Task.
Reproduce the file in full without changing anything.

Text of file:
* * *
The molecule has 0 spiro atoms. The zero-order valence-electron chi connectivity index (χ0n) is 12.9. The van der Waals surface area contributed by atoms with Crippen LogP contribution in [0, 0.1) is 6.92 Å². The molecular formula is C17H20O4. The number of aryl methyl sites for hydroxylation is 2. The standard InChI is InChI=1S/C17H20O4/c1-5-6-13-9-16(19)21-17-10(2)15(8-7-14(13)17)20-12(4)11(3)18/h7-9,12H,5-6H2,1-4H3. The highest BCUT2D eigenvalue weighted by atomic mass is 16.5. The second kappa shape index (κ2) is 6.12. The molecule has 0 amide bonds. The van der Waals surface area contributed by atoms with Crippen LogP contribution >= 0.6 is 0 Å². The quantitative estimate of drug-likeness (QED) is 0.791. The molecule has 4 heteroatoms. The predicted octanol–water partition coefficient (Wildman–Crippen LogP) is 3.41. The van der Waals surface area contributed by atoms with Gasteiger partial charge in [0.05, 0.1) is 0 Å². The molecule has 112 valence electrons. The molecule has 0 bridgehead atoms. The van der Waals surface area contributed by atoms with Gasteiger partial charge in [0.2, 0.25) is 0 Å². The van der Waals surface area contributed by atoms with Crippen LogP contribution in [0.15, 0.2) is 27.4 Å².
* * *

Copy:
The molecule has 0 spiro atoms. The zero-order valence-electron chi connectivity index (χ0n) is 12.9. The van der Waals surface area contributed by atoms with Crippen LogP contribution in [0, 0.1) is 6.92 Å². The molecular formula is C17H20O4. The number of aryl methyl sites for hydroxylation is 2. The standard InChI is InChI=1S/C17H20O4/c1-5-6-13-9-16(19)21-17-10(2)15(8-7-14(13)17)20-12(4)11(3)18/h7-9,12H,5-6H2,1-4H3. The highest BCUT2D eigenvalue weighted by atomic mass is 16.5. The second kappa shape index (κ2) is 6.12. The molecule has 0 amide bonds. The van der Waals surface area contributed by atoms with Crippen LogP contribution >= 0.6 is 0 Å². The quantitative estimate of drug-likeness (QED) is 0.791. The molecule has 4 heteroatoms. The predicted octanol–water partition coefficient (Wildman–Crippen LogP) is 3.41. The van der Waals surface area contributed by atoms with Gasteiger partial charge in [0.05, 0.1) is 0 Å². The molecule has 112 valence electrons. The molecule has 0 bridgehead atoms. The van der Waals surface area contributed by atoms with Gasteiger partial charge in [0.2, 0.25) is 0 Å². The van der Waals surface area contributed by atoms with Crippen LogP contribution in [0.15, 0.2) is 27.4 Å².